If you’re using the iPhone, use some gaffer tape to secure it to something like a tripod or a stack of books to keep it still. Secure it in the horizontal position so you can shoot in 16:9 format. Download and install iMovie for iOS if you don’t already have it — $5 and it’ll shoot 720p at 30fps in your front-facing camera — adequate resolution for the purpose and you’ll be able to see yourself in the shot to make sure you’ve got the camera positioned correctly.
Lighting and sound
Obviously, don’t do this in the room facing the freeway, in the same room as your room-mates playing HALO or your partner watching Game Of Thrones, or while your toddler bangs your shins with a rubber hammer. You need your mojo on and focused, and background noise will not only kill your mojo but also distract your intended audience from your message.
Try to shoot in a room without aircon hum, and with minimal flat hard surfaces on the walls (eg concrete or brick) because they create echoes and boominess. If you can hear some echo, and the rest of the building is quiet enough, try leaving the door open a little — that circulation will cut boominess a little. Or temporarily gaffer tape a rug or some beach towels on the hard surface walls (obviously not those in shot).
Make sure the room is lit only gently from above — gaffer tape a little baking paper across those hard fluorescent lights if you need to soften them a little. Now try to add another light of about the same magnitude behind the camera, and facing you, to light your face and help you stand out from the background. A reading lamp on a flexible stalk is often great for this.
Make sure you’re standing in front of a plain background — no windows, wall hangings or pictures. Make sure what you’re wearing doesn’t clash with your complexion, and if possible, neither does your background.
Here’s a quick snap of Tony from the agency looking relaxed and comfortable in front of the camera (actually wondering why the hell he’s being asked to pose like this). Other than the fixed, uncomfortable expression, the pink shirt and the back of the office chair in shot, he’s now set up to do a good-enough-for-pitching video.
Remembering we’re aiming for a good-enough result, don’t over-edit your video. It’ll make you stand out against the other video pitches, but it’s more likely to do so in a negative than a positive way.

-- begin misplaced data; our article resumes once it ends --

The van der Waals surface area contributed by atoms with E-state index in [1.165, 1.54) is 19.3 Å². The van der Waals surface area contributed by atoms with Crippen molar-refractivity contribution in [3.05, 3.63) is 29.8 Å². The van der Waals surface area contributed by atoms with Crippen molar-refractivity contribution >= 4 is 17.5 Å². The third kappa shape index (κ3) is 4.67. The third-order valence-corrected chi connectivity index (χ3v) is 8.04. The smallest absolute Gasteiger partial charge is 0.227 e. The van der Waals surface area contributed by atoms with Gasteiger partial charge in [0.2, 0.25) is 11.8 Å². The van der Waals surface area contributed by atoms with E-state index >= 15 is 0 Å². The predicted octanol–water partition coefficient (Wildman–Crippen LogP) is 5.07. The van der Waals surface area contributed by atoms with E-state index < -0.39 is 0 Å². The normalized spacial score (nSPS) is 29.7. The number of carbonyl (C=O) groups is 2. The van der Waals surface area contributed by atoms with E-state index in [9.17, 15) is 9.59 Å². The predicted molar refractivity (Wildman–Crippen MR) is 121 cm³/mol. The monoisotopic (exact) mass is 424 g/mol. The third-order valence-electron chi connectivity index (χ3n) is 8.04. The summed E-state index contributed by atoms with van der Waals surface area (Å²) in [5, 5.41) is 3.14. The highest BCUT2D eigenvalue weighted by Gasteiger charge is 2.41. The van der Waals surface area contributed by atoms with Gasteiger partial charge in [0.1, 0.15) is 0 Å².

Shoot several takes, and cut together the best version of each key section of your pitch to make one great pitch (unless, of course, you’ve nailed it in one of your takes!). The best transition to use in your edits is a brief dissolve — you don’t want the transition itself to attract attention, and a dissolve will let the audience know you’ve edited something without calling undue attention to it.
Add a fade in from black to the beginning, and a fade out to black at the end, and don’t be tempted to add any sound or theme music. If you’re using iMovie for iOS, choose the Modern, Bright or Simple themes in Project Settings. If you feel the need to title the opening of your video, keep it low-key and simple and please, use Helvetica and not Comic Sans! ;-)
In most pitches you’ll have the opportunity to upload your slide deck separately, so unless there’s an important concept that’s best explained visually, don’t insert slides from your deck into your video — it’s harder to do than it seems, and most visuals are hard to see if the viewer is watching in a small default player size.
What did we miss?
Disagree with our advice? Got more tips you can share from great pitch videos you’ve made? Let us know in the comments below.
On Twitter, it’s OK to have an account under the name of your business or brand. But on Facebook (or in this case, LinkedIn) creating an account under your business name and then asking others to connect with you betrays a basic misunderstanding of how social media in general — and LinkedIn in particular — should work.
The editor of 21st Century News needs some expert advice on how to market their brand in the 21st century. And some brand marketing advice on how to create a brand name that’ll last more than 99 years!
Hang on tight while we grab the next page